What's your take on trading volume over past few weeks, especially past few days?
Considering what current 2016 bond price suggest, I would expect huge, sustained daily share volumes. Instead, equity volume seems pretty moderate---no?
Too, in Chp 11, management gets first dibbs on proposing a plan of reorganization (POR).
Since the main issue is liquidity (IMO), and which might be addressed via development of the Permian acreage but which requires time---one possibility is for KWK to ask for extension/rollover of the 2016s. Of course, to have a solid case, KWK will need to present very clear evidence of asset development and/or monetization and corresponding timeline.
Bond holders may grumble, but if KWK's POR holds water, it is very likely to have the judge's backing for a cram down.
KWK is very interesting--it's a battle of reason over (blind) fear.
Review slide 21 of the September presentation and which gives Permian info----the breakdown by JV, farm outs, unallocated, etc. is not entirely clear, I'm waiting for clarification from IR.
It's all in the packaging and marketing. John Little/DT's $20k/day is cheap if they deliver a good JV.
KWK's Permian acreage has current lower valuations because it isn't producing 30k bpd and the D &C costs is a future capex expense.
Still valuable, though, and not captured on the balance sheet. Maximum value will be realized if KWK can develop this entire property with a JV partner.
KWK has until the end of business on Wednesday, 10/1, to deliver the interest payment.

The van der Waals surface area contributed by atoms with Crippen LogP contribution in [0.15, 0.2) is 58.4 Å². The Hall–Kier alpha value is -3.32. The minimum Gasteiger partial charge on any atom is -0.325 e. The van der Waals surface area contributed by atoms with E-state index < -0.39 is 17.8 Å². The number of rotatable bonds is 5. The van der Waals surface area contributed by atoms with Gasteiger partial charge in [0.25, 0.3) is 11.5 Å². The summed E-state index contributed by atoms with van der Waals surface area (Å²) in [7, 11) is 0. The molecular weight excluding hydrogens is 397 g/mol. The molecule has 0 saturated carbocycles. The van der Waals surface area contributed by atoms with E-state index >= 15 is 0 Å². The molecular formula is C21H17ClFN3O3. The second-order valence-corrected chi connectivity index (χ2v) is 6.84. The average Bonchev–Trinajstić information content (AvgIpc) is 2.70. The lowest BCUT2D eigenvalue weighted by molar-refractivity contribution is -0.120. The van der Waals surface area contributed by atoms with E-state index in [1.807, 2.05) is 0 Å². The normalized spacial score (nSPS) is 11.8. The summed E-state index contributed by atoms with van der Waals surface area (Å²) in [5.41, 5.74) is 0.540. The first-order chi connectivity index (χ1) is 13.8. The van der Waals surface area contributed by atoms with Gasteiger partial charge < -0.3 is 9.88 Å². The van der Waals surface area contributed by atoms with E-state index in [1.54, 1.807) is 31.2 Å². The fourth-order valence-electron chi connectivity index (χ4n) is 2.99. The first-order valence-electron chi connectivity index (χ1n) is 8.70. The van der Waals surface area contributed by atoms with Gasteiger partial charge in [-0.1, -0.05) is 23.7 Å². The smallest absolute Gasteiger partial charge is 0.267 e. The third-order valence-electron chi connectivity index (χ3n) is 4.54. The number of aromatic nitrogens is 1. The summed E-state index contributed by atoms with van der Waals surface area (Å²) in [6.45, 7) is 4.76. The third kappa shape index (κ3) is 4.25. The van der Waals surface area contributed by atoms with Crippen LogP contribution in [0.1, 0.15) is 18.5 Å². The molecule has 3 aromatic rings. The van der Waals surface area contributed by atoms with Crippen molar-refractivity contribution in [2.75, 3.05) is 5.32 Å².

7.125% semi-annual payments on $350MM face = $12.47MM total.
Too, there's been a general rotation out of high yield sector, flight to safety---no doubt helped along by geopolitical tensions and China economic weakness.
I smell arbitrage opportunity in the 2016 bonds.
I don't care to speculate on Encana's plan.
However, it doesn't make sense for KWK to sell out at a time when ng prices are so low--it'll be giving away the store. To the extent that it can reduce leverage, it makes far better business sense to hang on as it'll see higher valuations as ng prices WILL eventually recover/normalize.
It's important to understand that insufficient infrastructure (pipelines, LNG plants, terminals, etc) is a major reason for current low ng prices----can't get the product overseas to meet demand. This bottleneck will eventually sort itself out, and global prices will normalize.
What does this mean? There's continued realignment away from ng and towards oil/ngls, that oil properties are in demand.
Encana is paying $5.93BB and assuming $1.15BB in debt, or $7.1BB total. It will gain 140k net acres currently producing about 30k bbs oil/day. This works out to ~ $42.36k/acre for partially developed property.
KWK's West Texas property is no where as far along in development and deserves lower valuations at this moment---but, it's clearly still quite valuable.
Look at it this way from the perspective of the JV with Eni: $52MM/52k acreas = $1k/acre. This is clearly a sweetheart deal for this region, even for undeveloped land. As it continues to accumulate drilling data, the value rises.
Chp 11 is extremely expensive and draining to debtor's estate--regular attorney, appraiser, professional fees, etc........before even considering cost/distraction of lawsuits........and, the impact to asset prices.
Everyone knows this, including bond holders/creditors, and that's why they'll chose the sane approach to work out a solution together.
What I've just posted can be illustrated by numerous corporate examples
General Growth Properties (GGP) is clearest to me as I was an investor. In 2008, it had ~$29BB in debt--the problem wasn't so much the debt per se but, rather, the compressed maturity dates (result of a large aquisition few years earlier) at a time in 2008 at the start of the global financial crisis. It had no problem servicing interest on its debt load , but couldn't pay the principal coming due in huge chunks nor re-fi at the time when global capital markets were frozen--which pushed GGP into Chp 11. ie, it had a liquidity problem (couldn't meet the compressed principal payments), but was clearly solvent (cash flow to pay interest, net asset values).